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Turkey wants safe zone, but can it maintain one?

The US president is listening to Turkey’s continuing calls for a "safe zone" in northern Syria, but resistance to it is still strong, as all is not quiet in the areas already under Turkish control.

Turkish President Recep Tayyip Erdogan repeated his government’s intention to create a “safe zone” in northern Syria that would be “expunged of terror” and where “our Arab and Turkmen brothers will find the opportunity to resettle.” Speaking at a news conference during an official visit to Bahrain, Erdogan explained that Turkey’s goal was to establish a zone that would cover up to 5,000 square kilometers (3,000 square miles), and he urged the US-led coalition to “act in concert with Turkey” in a planned offensive against Raqqa, the self-proclaimed capital of the Islamic State (IS).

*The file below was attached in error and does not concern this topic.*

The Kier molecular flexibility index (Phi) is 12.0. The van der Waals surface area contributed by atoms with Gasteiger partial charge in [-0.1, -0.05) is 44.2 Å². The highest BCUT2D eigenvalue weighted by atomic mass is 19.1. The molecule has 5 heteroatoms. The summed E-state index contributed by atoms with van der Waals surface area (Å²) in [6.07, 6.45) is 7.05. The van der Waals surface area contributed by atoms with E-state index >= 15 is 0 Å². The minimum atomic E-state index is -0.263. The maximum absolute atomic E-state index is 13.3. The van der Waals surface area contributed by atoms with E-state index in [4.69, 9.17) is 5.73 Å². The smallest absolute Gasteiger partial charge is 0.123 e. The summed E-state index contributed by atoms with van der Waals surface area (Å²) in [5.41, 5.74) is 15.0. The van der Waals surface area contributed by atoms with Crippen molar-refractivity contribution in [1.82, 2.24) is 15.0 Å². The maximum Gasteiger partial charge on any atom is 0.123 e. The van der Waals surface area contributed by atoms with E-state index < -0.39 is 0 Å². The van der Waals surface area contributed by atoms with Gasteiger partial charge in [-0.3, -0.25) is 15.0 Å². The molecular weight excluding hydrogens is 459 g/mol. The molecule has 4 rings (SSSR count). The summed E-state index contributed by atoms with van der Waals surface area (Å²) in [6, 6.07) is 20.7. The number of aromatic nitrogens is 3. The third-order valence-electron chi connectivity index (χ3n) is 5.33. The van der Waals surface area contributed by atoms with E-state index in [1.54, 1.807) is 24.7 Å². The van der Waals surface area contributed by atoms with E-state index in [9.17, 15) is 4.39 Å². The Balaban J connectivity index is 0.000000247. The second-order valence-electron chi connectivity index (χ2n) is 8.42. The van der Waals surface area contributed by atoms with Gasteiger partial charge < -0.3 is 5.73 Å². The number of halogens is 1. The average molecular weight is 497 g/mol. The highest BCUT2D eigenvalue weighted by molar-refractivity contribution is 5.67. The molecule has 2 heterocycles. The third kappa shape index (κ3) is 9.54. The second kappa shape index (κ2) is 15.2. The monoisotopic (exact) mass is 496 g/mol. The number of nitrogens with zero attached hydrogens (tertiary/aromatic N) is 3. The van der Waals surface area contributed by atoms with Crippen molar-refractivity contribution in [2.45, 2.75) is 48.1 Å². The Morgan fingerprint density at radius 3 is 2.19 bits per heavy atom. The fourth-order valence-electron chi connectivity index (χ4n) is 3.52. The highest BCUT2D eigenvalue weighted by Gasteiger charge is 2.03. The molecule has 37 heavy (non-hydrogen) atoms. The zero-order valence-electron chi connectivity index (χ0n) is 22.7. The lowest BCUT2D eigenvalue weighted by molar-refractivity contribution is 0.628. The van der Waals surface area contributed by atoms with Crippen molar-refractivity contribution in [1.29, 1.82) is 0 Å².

US President Donald Trump has also raised the possibility of establishing a safe zone in Syria and tasked the Pentagon with coming up with plans for one. Russia remains firmly opposed to the concept, however, especially one along the Turkish border, where opposition rebels could potentially regroup and relaunch their fight to overthrow Syrian President Bashar al-Assad.

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